To understand the effects of HCMV on the host cell cycle, it is necessary to first present a brief overview of the phases of the cell cycle and the major regulatory proteins involved (see Fig. 1). The cell cycle is a finely orchestrated sequence of
Department of Cellular and Molecular Medicine and The Skaggs School of Pharmacy and Pharmaceutical Sciences, University of California San Diego, La Jolla, CA 92093-0712, USA [email protected]
T. E. Shenk and M. F. Stinski (eds.), Human Cytomegalovirus. Current Topics in Microbiology and Immunology 325. © Springer-Verlag Berlin Heidelberg 2008
Fig. 1 Effects of HCMV on the cell cycle. The cell cycle is a tightly regulated process through which the cell replicates its DNA and divides into two daughter cells. G0 is the resting state, and cells are stimulated through growth signals to express cyclin D and enter G1 phase. During G1 phase, the anaphase-promoting complex (APC), an E3 ubiquitin ligase, remains active, and proteins that are not needed by the cell until later in the cell cycle are ubiquitinated and targeted for degradation by the proteasome. A prereplication complex (licensing) is established at cellular origins of DNA replication and cyclin E is induced. Replication of the cellular DNA in S phase requires cyclin A. G2 phase follows S phase and marks the transition prior to cell division in M phase. Both cyclin A and cyclin B are required during the G2/M period. The major guardians of the cell cycle are Rb and p53. Infection of cells during G0/G1 phase induces progression through Gj. However, the normal expression of the cyclin-dependent kinases is disrupted, and the cell cycle is blocked before the replication of cellular DNA. HCMV specifically inhibits the expression of cyclin D and cyclin A, but promotes expression of high levels of cyclin E and cyclin B. In infected cells, the activity of the APC is blocked and licensing of the cellular origins of DNA replication is inhibited. p53 is stabilized, but it cannot activate its target promoters, and the inhibitory activity of Rb on the E2F/DP transcription factors is relieved events by which the cell prepares for division (for review see Sherr 1996, 2000). These events are regulated by heterodimeric kinases that consist of a regulatory cyclin subunit and a catalytic subunit, the cyclin dependent kinase (cdk). Multisubunit E3 ubiquitin ligases that target proteins for degradation by the protea-some also regulate cell cycle progression. A resting cell (in G0 phase) can be induced to enter the cell cycle by a number of proliferative signals including growth factors and serum stimulation. Initially, there is activation of the expression of the D-type cyclins, which form kinase complexes with cdk4 or 6. The phosphorylation of substrates by the cyclin D/cdk4 and cyclin D/cdk6 kinases releases the quiescent cell from its resting state and permits entry into the G1 phase of the cell cycle.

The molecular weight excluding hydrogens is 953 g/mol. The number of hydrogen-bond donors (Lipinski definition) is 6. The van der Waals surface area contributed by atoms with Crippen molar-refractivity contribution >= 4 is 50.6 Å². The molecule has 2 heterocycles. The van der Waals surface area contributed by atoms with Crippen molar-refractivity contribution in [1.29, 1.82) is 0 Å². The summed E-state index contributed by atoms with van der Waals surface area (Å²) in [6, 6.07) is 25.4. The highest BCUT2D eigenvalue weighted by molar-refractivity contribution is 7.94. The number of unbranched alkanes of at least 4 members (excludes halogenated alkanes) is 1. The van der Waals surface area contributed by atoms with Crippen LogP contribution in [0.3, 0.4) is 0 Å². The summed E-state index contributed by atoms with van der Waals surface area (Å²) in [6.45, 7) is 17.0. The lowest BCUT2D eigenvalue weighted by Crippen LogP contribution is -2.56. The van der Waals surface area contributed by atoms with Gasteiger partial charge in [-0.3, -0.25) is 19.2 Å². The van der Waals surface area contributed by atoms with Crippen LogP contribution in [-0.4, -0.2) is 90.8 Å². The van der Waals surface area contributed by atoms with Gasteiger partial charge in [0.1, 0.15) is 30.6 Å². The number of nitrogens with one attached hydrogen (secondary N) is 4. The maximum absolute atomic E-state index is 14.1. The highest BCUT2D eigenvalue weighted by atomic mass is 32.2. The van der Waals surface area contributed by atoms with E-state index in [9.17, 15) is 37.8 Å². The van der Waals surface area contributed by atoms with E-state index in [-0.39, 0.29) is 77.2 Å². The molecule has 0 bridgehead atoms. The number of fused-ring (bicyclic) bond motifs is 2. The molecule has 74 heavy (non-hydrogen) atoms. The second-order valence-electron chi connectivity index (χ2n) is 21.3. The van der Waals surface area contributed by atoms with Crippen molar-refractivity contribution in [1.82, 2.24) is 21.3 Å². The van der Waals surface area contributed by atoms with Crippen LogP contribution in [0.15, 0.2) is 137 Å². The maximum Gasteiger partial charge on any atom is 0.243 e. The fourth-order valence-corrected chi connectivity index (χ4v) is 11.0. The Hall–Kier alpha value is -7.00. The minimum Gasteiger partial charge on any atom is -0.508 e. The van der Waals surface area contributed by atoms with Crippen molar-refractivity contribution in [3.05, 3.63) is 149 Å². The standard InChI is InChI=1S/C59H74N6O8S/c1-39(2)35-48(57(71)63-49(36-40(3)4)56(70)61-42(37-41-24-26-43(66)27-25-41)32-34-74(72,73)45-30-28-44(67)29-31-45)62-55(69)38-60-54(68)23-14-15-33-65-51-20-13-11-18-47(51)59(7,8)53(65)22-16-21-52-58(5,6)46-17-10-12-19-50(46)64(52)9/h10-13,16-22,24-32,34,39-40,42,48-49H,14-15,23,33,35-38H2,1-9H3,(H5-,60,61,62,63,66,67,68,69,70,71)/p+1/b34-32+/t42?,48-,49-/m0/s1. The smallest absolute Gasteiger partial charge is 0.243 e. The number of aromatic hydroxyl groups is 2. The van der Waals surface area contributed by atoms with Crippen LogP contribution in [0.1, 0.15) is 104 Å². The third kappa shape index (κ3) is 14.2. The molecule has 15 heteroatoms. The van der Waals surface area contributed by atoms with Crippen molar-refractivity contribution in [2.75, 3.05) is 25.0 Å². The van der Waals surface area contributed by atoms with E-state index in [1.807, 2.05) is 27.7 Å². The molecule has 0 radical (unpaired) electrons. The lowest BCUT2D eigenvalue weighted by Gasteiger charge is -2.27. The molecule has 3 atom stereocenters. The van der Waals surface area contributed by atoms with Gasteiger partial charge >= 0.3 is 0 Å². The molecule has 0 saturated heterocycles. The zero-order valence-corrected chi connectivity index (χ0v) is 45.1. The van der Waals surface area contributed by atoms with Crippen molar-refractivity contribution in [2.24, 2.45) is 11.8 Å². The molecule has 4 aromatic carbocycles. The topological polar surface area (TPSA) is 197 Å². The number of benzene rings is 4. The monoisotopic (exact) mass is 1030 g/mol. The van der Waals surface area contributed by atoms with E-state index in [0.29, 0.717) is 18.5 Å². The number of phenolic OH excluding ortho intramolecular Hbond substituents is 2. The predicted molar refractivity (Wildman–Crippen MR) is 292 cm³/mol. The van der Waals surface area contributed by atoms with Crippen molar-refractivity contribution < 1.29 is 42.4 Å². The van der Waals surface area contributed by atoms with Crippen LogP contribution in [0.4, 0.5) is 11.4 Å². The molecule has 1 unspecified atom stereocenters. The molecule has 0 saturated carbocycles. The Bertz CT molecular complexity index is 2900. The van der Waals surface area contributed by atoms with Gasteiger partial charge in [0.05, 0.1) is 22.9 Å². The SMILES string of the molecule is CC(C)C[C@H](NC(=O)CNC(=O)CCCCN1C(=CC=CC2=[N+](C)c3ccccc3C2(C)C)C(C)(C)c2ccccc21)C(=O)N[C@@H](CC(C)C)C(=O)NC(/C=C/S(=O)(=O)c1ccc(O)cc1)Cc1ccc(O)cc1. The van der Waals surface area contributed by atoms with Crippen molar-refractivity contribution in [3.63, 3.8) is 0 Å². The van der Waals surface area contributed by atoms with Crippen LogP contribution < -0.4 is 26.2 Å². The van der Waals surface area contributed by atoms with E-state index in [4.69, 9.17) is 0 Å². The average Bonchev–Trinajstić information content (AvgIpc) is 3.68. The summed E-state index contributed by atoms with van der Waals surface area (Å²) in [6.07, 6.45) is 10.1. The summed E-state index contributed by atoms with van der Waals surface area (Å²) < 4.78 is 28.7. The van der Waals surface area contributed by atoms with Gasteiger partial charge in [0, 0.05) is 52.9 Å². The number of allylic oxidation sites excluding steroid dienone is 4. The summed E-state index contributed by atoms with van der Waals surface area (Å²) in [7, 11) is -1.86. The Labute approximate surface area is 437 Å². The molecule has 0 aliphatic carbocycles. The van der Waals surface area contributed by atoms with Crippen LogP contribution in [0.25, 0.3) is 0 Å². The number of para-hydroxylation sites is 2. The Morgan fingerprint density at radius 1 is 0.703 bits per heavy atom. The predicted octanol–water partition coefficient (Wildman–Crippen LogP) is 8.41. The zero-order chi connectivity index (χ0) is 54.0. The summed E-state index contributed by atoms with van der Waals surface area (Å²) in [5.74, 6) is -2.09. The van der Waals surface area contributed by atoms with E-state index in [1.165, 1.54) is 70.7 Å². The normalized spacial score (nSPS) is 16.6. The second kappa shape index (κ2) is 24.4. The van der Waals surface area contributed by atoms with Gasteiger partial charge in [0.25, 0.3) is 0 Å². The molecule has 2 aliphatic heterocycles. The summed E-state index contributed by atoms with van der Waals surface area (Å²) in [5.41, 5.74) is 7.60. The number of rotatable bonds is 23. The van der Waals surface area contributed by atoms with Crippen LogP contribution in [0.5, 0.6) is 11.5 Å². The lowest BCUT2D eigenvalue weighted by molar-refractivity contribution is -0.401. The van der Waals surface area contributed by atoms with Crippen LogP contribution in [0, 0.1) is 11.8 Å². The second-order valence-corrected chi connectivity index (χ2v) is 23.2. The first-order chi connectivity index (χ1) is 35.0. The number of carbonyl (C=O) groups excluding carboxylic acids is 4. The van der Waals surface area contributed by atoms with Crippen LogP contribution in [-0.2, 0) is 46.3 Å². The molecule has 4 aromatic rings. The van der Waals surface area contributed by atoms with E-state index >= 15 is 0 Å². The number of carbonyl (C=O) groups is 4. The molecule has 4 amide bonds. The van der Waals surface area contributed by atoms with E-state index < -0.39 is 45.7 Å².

The G1 phase is the period during which multiple transcription factors and genes encoding proteins involved in nucleotide metabolism and DNA replication are induced. In G1 phase, there is a commitment to DNA synthesis and cell division if the necessary requirements are met. DNA is replicated completely and only once during a single cell cycle (Fujita 1999; Diffley 2001; Lei and Tye 2001). During Gj phase, prereplication complexes (pre-RC) assemble at the origins of DNA replication. The multisubunit origin recognition complex (ORC) is the first to bind to the DNA and serves as a nucleation point for the recruitment of other factors. Cdc6 and Cdt1 are recruited to the complex and facilitate the loading of the family of six MCM proteins (Maiorano et al. 2000; Nishitani et al. 2000, 2001; Rialland et al. 2002). Cyclin E expression is induced, and the active cdk2/cyclin E kinase promotes the transition into S phase. Cyclin E also facilitates the formation of pre-RC in a kinase-independent fashion through physical interaction with Cdt1 and the MCM proteins (Geng et al. 2003; Ekholm-Reed et al. 2004; Geng et al. 2007).